On my (AK) first day on the patient floors as a medical student, I couldn’t help but notice the buzzing, beeping, cacophony of alarms that ostensibly indicated impending danger for just about every patient on the unit. I looked around, waiting for someone (a nurse, a doctor, anyone) to react. Yet thus far in my brief career, I’ve come to learn that most of the alarms I hear do not indicate emergencies, and in fact most do not warrant any clinical intervention at all. As a result, the buzzing and beeping fades into the background now.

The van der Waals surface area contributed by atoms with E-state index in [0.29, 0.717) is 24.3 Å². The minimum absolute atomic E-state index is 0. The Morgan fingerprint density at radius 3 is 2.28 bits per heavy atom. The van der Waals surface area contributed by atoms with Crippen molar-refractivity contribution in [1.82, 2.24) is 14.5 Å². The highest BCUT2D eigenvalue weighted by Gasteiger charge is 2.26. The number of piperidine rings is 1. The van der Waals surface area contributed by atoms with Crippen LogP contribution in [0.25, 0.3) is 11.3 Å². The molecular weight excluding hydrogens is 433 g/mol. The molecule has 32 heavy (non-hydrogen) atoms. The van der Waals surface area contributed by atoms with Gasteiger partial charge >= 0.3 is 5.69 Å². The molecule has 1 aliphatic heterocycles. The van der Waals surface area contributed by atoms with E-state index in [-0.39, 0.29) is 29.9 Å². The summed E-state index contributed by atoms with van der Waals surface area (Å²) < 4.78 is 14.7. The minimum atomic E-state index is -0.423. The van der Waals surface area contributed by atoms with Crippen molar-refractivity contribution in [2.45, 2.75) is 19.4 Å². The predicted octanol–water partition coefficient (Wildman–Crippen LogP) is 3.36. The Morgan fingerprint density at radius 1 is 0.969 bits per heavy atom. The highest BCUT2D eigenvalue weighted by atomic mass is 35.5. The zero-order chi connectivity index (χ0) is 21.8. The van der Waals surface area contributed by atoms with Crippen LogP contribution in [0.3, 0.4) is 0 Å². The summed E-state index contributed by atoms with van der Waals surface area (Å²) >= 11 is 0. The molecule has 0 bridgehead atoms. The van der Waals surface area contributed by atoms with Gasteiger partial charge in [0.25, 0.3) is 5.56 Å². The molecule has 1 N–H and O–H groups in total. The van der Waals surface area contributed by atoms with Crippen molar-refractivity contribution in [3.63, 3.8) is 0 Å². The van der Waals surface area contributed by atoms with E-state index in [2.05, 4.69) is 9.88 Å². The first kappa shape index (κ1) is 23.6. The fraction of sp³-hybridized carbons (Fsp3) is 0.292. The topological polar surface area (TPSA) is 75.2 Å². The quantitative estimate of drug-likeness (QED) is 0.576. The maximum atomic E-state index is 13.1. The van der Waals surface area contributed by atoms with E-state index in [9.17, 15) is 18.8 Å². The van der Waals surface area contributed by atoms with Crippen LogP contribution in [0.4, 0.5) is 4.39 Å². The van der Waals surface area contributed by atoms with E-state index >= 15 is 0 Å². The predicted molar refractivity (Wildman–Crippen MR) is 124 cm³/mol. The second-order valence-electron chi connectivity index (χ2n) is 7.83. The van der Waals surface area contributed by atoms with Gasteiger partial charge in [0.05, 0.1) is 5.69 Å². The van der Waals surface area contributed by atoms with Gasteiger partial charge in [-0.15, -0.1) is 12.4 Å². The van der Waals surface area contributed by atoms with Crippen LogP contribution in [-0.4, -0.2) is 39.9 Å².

Physiologic monitor alarms are intentionally designed to alert clinicians immediately to any deviation from the norm, regardless of the quality of the signal or cause of the deviation. In theory, this design ensures that doctors and nurses will always be informed of physiologic changes to respond to important deterioration events quickly.

However, we...

You do not currently have access to this content.